Well, Hi There!

mosaic

Yeah, So I’ve been doing stuff. I’m SOOOO busy these days I can’t even ramble away in my blog. 

But some highlights… Seder at 3202 was magnificent this year, with a whopping 25 people in attendance.  I made a Sephardic-ish brisket rubbed with ras el hanout and cooked with lots of onions, apricots and pomegranate molasses.

I taught my third series of classes with Share Our Strength’s Operation Frontline, called Eating Right.  This was the first class where most participants were Spanish speakers.  I learned more than I taught, honestly.  Soy Cocinera… I think?

The night before, I had a great dinner with the ladies from FoodBuzz, who were in town to meet all the buzzing bloggers here in Seattle. 

I made a hundred lil’ flower cookies for  Girl Power Hour’s Sustainable Chic party, made entirely from organic and/or local ingredients.  Delicious!

Personal Chef Katie Peterson and I directed the kitchen at this year’s Eat Local Now! event and helped feed over 300 people.  Besides the dishwasher running out of soap and key equipment going plotz, things went pretty well. 

I got to meet The Splendid Table’s Lynn Rosetto Kasper over oysters and white wine.  We talked dirty. 

I don’t know how we got on the subject, honestly..

I spent a couple of evenings working as a cater-water and bartender at Fare Start, and I’ve decided that FOH (front of house) service is WAY harder than BOH.  Like, you can’t swear or help yourself to the customer’s food and soda or pour red wine in a white wine glass or sit down in a chair or anything.  I haven’t heard from them lately. 

I ate at Union Grille, which is a spectacular, old-school steak house with servers who are literally deployed at tables and who serve and pour and clear and wait in a way that would make the Swiss transit system seem leisurely.  I met other wonderful food bloggers like Traca over at Seattle Tall Poppy, Jessie from Cakespy, and ballerina-cum-foodie Karrie Brunson from AnticiPlate.  The meal was presided over by large oil paintings of famous dead Seattleites.  Most exciting of all was the image of Bruce Lee, in a natty sixties-era suit and skinny tie.  Unfortunately, I mistook him for former Gov. Gary Locke, who is not dead, or wearing a natty suit, either.

We went to the great Keta cook-off at Fishermen’s Terminal, where my buds at the Wild Salmon Seafood Market donated fish, cooked like mad and chatted up the press.

I visited Tom Douglas and Thierry Rautereau on their radio show, In the Kitchen with Tom and Thierry, and lived to tell the tale.  We talked about omelets and personal chef services.  We drank wine on the air.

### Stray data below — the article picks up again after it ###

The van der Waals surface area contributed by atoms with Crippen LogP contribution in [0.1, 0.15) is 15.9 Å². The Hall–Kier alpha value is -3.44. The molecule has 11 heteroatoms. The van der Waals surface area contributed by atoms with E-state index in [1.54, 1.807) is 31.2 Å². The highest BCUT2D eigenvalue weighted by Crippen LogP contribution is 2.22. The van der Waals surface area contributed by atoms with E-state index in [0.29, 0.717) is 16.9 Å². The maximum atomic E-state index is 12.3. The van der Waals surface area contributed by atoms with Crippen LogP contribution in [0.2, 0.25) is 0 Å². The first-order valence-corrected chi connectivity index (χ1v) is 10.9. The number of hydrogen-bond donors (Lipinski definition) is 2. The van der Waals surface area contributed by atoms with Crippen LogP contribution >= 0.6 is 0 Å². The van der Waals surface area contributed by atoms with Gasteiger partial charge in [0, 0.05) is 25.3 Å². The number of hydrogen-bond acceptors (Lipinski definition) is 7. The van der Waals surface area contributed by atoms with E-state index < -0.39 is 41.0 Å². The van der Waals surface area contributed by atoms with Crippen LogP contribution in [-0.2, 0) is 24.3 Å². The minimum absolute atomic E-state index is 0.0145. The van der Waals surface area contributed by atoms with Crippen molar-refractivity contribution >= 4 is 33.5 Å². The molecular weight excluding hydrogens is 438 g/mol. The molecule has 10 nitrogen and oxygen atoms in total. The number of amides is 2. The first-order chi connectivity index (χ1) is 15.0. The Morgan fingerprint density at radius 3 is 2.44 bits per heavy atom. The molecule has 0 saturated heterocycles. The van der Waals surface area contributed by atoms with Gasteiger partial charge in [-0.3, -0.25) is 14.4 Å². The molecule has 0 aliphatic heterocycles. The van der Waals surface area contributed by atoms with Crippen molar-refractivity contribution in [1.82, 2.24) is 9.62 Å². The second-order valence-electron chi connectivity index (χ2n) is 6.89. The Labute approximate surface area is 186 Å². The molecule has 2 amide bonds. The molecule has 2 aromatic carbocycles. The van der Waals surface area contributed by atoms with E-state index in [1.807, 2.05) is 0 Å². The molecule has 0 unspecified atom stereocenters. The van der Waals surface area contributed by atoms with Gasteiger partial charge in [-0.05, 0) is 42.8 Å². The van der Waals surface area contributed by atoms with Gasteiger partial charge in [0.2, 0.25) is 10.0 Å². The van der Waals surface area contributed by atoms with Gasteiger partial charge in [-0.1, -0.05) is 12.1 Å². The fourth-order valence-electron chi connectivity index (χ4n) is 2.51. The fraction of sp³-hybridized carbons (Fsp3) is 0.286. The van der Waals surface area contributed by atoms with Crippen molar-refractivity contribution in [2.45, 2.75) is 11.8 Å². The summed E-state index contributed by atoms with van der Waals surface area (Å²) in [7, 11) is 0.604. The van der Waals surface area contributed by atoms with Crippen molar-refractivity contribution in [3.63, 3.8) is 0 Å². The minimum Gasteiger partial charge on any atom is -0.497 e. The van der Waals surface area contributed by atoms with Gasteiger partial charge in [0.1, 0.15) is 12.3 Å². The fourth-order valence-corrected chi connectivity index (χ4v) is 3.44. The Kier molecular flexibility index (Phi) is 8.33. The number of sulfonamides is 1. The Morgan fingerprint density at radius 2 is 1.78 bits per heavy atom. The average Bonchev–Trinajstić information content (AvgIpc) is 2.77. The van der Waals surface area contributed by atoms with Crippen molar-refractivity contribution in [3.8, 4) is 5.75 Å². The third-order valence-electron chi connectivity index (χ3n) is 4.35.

Um, Chris was smart enough to finally bring a dang camera to a catering event, and we have solid evidence that the cat was most likely the culprit in the mysterious shrimp disappearance.  If there was a disappearance… we don’t know.  But we suspect there might have been.

Last night we had lamb shank and stuffed eggplant from Georgia’s Greek Restaurant, watched some amazing belly dancing and listened to some music. 

Today we set a record at the Austin Cantina’s Gospel Brunch.  From the way it felt, I think we served a million bisquillion.  That about right, Jefe?

And now?  Now I will take a little nap.  I will get up in time for the wedding, I swear.

3 thoughts on “Well, Hi There!

  1. Hi Lisa, I just received a gift of some Ras el hanout from a friend who brought it back from Morocco and I’d love to make your brisket with onions, apricots and pomegranate molasses. Would you be willing to share the recipe?
    Thanks!
    Kat

  2. Hi Kat! I don’t have a full recipe but I can tell you how I made it… The brisket was trimmed and rubbed on both sides with salt, pepper and plenty of ground ras el hanout. I let it sit with the seasonings for a bit, you can do it overnight for max flavor. Then I seared it on both sides in a Dutch oven, removed the meat, added a bit of oil and sauteed a diced onion in the pan. It was deglazed with a quart of chicken stock and a cup of pomegranate molasses followed… throw in a handful of chopped apricots, return the meat to the Dutch oven, taste your broth for seasonings (you might want to add some black pepper/salt magic). Then cover and let it cook in a 300 F. oven until fork tender, about 3 hours. You can remove the meat later and strain the sauce and/or defat it, then thicken the broth with a half cup’s worth of potato starch or corn starch slurry and then serve the sauce over the brisket.
    Whew!

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